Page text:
Decoding deception: A look at the process

Hurd K. and Noller P. (1988) Decoding deception: A look at the process. Journal of Nonverbal Behavior, 12 3: 217-233. doi:10.1007/BF00987489


Author Hurd K.
Noller P.
Title Decoding deception: A look at the process
Journal name Journal of Nonverbal Behavior   Check publisher's open access policy
ISSN 0191-5886
Publication date 1988-01-01
Sub-type Article (original research)
DOI 10.1007/BF00987489
Open Access Status Not yet assessed
Volume 12
Issue 3
Start page 217
End page 233
Total pages 17
Publisher Kluwer Academic Publishers-Human Sciences Press
Subject 3207 Social Psychology
3200 Psychology
Abstract This study examined the effects of sex and response format on the process of decoding deceptive messages. A videotape was made containing 32 items (16 honest and 16 dishonest) in which encoders described a person they liked and a person they disliked both honestly and deceptively. Two response formats were used: (1) the rating of items on a six-point liking scale and a six-point deception scale and (2) a forced choice format whereby subjects had to choose between the four types of items. Decoders were given five sets of scores: (a) accuracy scores, (b) awareness of deception scores, (c) confidence scores, (d) cues scores, which were the number of items on which they mentioned using a particular type of cue (verbal, nonverbal, or both combined), and (e) a measure of response time for each item. In the accuracy analyses, there were so significant main effects for sex for either format. However, when decoding males, females (relative to males) tended to read the overt rather than the covert, affect. Females, however, were more aware of the possibility of deception but did not differentiate between honest and dishonest items. Males were more confident and took less time than females to make a decision. Females mentioned the use of cues more than males did. There were no significant correlations between accuracy and the process variables although for males, but not females, there were significant correlations among the process variables for both honest items and dishonest items.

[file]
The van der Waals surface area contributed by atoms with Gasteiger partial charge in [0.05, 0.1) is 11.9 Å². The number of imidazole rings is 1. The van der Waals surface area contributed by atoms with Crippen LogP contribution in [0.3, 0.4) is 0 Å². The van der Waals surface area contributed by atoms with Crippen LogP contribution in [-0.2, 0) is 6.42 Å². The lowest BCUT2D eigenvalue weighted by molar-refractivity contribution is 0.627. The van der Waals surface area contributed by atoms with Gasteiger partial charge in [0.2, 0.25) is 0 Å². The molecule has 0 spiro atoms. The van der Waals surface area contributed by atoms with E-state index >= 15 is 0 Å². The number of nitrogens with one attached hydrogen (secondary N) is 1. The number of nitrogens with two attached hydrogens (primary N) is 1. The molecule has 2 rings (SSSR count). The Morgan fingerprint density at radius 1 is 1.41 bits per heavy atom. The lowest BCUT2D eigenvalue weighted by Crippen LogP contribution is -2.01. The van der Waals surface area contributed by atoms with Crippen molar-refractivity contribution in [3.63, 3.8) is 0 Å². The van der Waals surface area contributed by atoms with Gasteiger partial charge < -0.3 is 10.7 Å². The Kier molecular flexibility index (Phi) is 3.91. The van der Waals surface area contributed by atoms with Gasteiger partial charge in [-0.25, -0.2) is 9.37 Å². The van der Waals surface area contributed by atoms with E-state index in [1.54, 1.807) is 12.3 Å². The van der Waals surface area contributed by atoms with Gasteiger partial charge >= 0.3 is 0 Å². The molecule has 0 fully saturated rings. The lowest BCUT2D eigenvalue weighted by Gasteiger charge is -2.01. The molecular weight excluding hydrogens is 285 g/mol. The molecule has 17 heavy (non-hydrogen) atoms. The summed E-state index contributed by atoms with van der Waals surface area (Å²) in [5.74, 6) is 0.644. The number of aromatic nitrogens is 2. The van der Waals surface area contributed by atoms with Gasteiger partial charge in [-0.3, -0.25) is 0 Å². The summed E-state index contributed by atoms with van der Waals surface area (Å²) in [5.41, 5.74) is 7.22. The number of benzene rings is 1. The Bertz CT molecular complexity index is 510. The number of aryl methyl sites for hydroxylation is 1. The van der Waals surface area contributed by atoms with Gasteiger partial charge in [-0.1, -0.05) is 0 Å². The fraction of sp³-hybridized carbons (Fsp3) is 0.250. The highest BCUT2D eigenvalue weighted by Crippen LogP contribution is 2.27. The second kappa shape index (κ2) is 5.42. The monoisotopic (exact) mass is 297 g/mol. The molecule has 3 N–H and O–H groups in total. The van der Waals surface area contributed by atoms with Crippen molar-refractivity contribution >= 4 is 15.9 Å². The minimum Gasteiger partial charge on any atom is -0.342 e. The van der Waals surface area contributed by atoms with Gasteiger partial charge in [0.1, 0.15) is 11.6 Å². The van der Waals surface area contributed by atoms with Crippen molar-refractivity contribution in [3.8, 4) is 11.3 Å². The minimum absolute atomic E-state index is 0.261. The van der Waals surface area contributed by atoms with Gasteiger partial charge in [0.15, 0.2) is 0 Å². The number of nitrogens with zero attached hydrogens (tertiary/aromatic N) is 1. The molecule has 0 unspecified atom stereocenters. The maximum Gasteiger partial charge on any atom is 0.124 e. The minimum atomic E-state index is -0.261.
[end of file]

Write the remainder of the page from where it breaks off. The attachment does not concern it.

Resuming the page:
Q-Index Code C1
Q-Index Status Provisional Code
Institutional Status Unknown

Document type: Journal Article
Sub-type: Article (original research)
Collection: Scopus Import - Archived
 
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Created: Tue, 12 Jul 2016, 11:05:06 EST by System User